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    Rally Onion! Chip R's Avatar
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    Re: Not to start a witch hunt, but...

    Quote Originally Posted by alexad
    If you go after the hitters, you have to go after the pitchers also. Does that mean pitching records will also go to the garbage?
    That would be the logical step. But, as I have been saying, there is no witch hunt. They already found the witch and now they are putting him on trial. Nobody cares if Eric Gagne used steroids. He didn't break a beloved record. He wasn't 6 saves of catching up with an icon's career mark. Nobody gives a crap about the saves record. All they care about is Bonds not going past Babe Ruth and not breaking Hank Aaron's record. If Bonds had 100 less HRs this would not be a big deal. There may not even be a steroid testing agreement. I can't stand Barry Bonds and I believe he has brought a lot of this on himself but the fans and the media clearly want Bonds stopped by any means necessary. Ironic thing is, Bonds may just be stopping himself because of the injuries.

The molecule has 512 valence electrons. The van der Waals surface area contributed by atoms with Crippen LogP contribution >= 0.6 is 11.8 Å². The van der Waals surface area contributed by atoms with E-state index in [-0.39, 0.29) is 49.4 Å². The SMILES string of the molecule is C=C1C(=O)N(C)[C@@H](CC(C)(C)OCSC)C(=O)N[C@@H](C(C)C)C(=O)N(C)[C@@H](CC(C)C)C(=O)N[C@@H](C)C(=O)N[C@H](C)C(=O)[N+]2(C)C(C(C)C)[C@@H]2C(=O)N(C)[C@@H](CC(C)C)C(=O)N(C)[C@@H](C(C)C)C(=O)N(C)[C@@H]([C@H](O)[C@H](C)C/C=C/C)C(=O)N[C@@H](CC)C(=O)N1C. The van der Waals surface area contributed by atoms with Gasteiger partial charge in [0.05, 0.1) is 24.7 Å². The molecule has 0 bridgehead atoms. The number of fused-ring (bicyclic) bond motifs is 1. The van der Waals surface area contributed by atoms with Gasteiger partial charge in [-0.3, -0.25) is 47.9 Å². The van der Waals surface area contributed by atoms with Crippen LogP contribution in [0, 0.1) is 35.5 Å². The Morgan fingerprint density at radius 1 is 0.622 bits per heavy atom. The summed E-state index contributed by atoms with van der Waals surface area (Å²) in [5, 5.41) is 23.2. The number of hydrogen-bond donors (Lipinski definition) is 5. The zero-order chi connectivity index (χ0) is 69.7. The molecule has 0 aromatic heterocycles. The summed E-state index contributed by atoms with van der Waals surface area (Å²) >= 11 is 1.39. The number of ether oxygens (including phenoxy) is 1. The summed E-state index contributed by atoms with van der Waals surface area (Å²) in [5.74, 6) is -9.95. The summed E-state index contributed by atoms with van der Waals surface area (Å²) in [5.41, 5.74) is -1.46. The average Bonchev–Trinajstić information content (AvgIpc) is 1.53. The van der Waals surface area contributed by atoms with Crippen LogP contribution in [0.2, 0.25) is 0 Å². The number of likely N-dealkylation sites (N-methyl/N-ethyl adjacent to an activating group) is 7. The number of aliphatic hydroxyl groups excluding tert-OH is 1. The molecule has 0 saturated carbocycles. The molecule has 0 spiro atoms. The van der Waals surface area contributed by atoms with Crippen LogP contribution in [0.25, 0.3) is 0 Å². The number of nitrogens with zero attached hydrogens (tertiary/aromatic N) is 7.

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    Stat Wanker Hodiernus RedsManRick's Avatar
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    Re: Not to start a witch hunt, but...

    The thing that bugs me the most about this is that old-timers are getting treated as Saints -- as if their records are 100% pure and new records are immensely more tainted.

    Cheating was incredibly more prevelant in the pre WWII era. Using substances to enhance performance is not something unique to the last 15 years. I have no problem with putting players in the proper context. But let's make sure we fully appreciate the context of EVERY player and EVERY record. If somehow records are altered or removed, rather than simply placed in their proper context, I'll be more than a little miffed.